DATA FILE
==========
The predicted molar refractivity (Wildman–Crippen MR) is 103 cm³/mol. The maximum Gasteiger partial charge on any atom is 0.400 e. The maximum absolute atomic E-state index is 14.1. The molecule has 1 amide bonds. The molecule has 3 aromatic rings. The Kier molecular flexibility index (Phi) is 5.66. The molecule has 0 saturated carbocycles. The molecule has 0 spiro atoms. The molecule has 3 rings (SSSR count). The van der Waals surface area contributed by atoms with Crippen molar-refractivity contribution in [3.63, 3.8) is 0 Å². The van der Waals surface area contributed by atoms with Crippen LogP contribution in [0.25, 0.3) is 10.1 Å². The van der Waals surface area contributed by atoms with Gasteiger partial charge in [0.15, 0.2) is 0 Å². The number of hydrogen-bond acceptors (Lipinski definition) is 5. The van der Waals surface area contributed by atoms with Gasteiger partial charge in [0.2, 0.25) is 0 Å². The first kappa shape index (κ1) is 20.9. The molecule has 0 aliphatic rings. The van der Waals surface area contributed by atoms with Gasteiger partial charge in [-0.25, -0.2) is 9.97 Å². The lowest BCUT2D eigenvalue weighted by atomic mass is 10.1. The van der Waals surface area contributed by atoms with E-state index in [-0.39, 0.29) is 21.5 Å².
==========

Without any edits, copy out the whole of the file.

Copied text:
The predicted molar refractivity (Wildman–Crippen MR) is 103 cm³/mol. The maximum Gasteiger partial charge on any atom is 0.400 e. The maximum absolute atomic E-state index is 14.1. The molecule has 1 amide bonds. The molecule has 3 aromatic rings. The Kier molecular flexibility index (Phi) is 5.66. The molecule has 0 saturated carbocycles. The molecule has 0 spiro atoms. The molecule has 3 rings (SSSR count). The van der Waals surface area contributed by atoms with Crippen molar-refractivity contribution in [3.63, 3.8) is 0 Å². The van der Waals surface area contributed by atoms with Crippen LogP contribution in [0.25, 0.3) is 10.1 Å². The van der Waals surface area contributed by atoms with Gasteiger partial charge in [0.15, 0.2) is 0 Å². The number of hydrogen-bond acceptors (Lipinski definition) is 5. The van der Waals surface area contributed by atoms with Gasteiger partial charge in [0.2, 0.25) is 0 Å². The first kappa shape index (κ1) is 20.9. The molecule has 0 aliphatic rings. The van der Waals surface area contributed by atoms with Gasteiger partial charge in [-0.25, -0.2) is 9.97 Å². The lowest BCUT2D eigenvalue weighted by atomic mass is 10.1. The van der Waals surface area contributed by atoms with E-state index in [-0.39, 0.29) is 21.5 Å².